The Happiest Ads
The Happiest Ads
The Happiest Ads

La Strada – Comedy And Tragedy On The Road

by Karen Tortora-Lee on November 23, 2011

No Gravatar


The concept of adapting La Strada (the 1954 film by masterful auteur Federico Fellini) for the stage is a daring one.  And not just daring, but ambitious as well.  It’s not easy to take a pre-existing work and re-envision it — on the one hand you’ve got to make sure that you keep the familiar bones of the piece in tact, while at the same time you must recognize and realize the opportunity for innovation.

La Strada Company, a New York based Spanish company, has done a lot of things well in their adaption and – even more – directors Rene Buch and Jorge Merced conceived a lot of things brilliantly. Yet in their excitement to present a unique piece of theatre which deviates from the film they make a few pacing choices which make this interpretation feel like two separate shows rather than a cohesive whole.    There is a difference between exploring a theme and giving it a predominant vein versus letting it completely take over and run away with the first part of your production.  La Strada is masterful, brilliant, beautiful, stirring, touching and wonderful — but not until about a third into the show.

What this staged version offers – and the idea is intriguing – is a back story for the cruel side-show strong man, Zampano, (the wonderful Luis Carlos de La Lombana) and his exquisitely frail, naive waif of an assistant who endures his brutality, Gelsomina (a heartbreaking Nanda Abella).  Rather than this odd pair being the sole thrust of the play they become a fabrication created by three clowns (“Hat”, “Scarf” and “Coat”) based on props each has found which later take center stage in the story: a pebble, a chain and a trumpet.  The clowns are desperate to come up with a story using these props because if they don’t they have been told by their boss that they will be fired.

By giving a prequel to the recognizable story of La Strada the clowns make the whole guts of it even more of a metaphor than Fellini did, which is a fantastic idea in theory. What takes an enormous leap of faith is believing that this bumbling group of clowns who can’t seem to know what to do with a chain, a trumpet and a pebble only moments before suddenly have an idiot savant moment between the three of them and cohesively whip up the multi-layered, deeply intricate, terribly brutal, gut wrenching and sad story that then plays out so richly. If Roberto Benigni ever decided to re-make La Strada, there’s a solid chance it would look very similarly to this.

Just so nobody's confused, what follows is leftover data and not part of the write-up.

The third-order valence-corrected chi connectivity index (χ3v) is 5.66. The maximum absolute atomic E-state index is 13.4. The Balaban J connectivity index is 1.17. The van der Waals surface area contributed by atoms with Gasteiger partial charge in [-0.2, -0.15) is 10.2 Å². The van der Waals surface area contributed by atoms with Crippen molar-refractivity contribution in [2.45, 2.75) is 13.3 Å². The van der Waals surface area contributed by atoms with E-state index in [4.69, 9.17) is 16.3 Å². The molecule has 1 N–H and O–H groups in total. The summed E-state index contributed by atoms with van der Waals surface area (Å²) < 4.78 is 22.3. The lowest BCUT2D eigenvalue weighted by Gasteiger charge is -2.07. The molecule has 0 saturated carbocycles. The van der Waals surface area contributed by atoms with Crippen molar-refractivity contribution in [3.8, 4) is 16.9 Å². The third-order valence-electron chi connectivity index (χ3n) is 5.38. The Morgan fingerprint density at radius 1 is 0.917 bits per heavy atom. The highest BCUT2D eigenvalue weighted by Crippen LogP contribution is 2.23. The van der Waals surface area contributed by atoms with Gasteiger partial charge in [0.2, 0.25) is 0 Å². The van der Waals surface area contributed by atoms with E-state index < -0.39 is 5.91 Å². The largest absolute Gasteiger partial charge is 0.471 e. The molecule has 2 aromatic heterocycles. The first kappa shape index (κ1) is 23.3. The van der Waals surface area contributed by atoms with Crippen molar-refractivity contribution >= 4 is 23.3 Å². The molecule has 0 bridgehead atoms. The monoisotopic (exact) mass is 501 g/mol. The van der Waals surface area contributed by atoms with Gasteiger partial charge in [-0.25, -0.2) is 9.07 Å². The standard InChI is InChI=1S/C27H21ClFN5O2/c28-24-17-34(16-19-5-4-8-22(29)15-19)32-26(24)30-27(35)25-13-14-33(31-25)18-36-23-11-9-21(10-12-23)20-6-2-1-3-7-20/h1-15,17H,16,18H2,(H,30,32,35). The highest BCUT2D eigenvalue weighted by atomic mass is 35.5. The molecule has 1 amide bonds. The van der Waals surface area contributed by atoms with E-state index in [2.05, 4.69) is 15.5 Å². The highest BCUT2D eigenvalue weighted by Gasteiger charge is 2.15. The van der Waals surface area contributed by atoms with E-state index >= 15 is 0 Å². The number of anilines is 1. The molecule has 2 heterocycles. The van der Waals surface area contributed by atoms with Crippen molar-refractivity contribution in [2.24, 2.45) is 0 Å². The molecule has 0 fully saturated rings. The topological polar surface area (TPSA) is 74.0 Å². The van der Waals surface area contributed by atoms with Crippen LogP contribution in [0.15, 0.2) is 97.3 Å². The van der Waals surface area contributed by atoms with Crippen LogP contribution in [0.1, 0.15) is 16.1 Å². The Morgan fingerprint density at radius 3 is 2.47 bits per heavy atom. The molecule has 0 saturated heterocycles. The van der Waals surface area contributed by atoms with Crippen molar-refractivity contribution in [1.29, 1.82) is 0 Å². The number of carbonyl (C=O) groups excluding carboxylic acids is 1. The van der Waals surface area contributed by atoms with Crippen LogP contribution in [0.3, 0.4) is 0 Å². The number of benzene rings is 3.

Once Hat (Winston Estevez), Scarf (Israel Ruiz) and Coat (Maria Peyramaure) decide what to do with the pebble, the chain and the trumpet then the story emerges and the brilliance of this group is finally allowed to be showcased. Backed by brooding black and white landscaping and a feeling of desolation the strongman and his flinching young assistant perform for the crowds.  While the girl, Gelsomina, is obviously willing to do whatever is necessary to make Zampano happy he still insists on berating her, disparaging her and maligning her anyway.  It seems to be his way, no matter how complicit the girl is, so he’s certainly not about to change now.  For her part, Gelsomina takes it all with a subservient posture and a thankful candor for that, too, is her way.

While Zampano performs an act that involves wrapping himself with a chain and then breaking free, Gelsomina gamely bangs the drum and delights in the small but joyful response she receives from the crowd for her efforts.  At night she is made to service Zampano in other ways, all the while being told she is not the same as her sister, Rosa, whom we come to find out she has replaced.  It seems that Zampano bought her sister from her poor family and, one year later when her sister died, was offered Gelsomina as a replacement.  While the situation isn’t ideal there doesn’t seem to be a better life awaiting the girl anywhere else.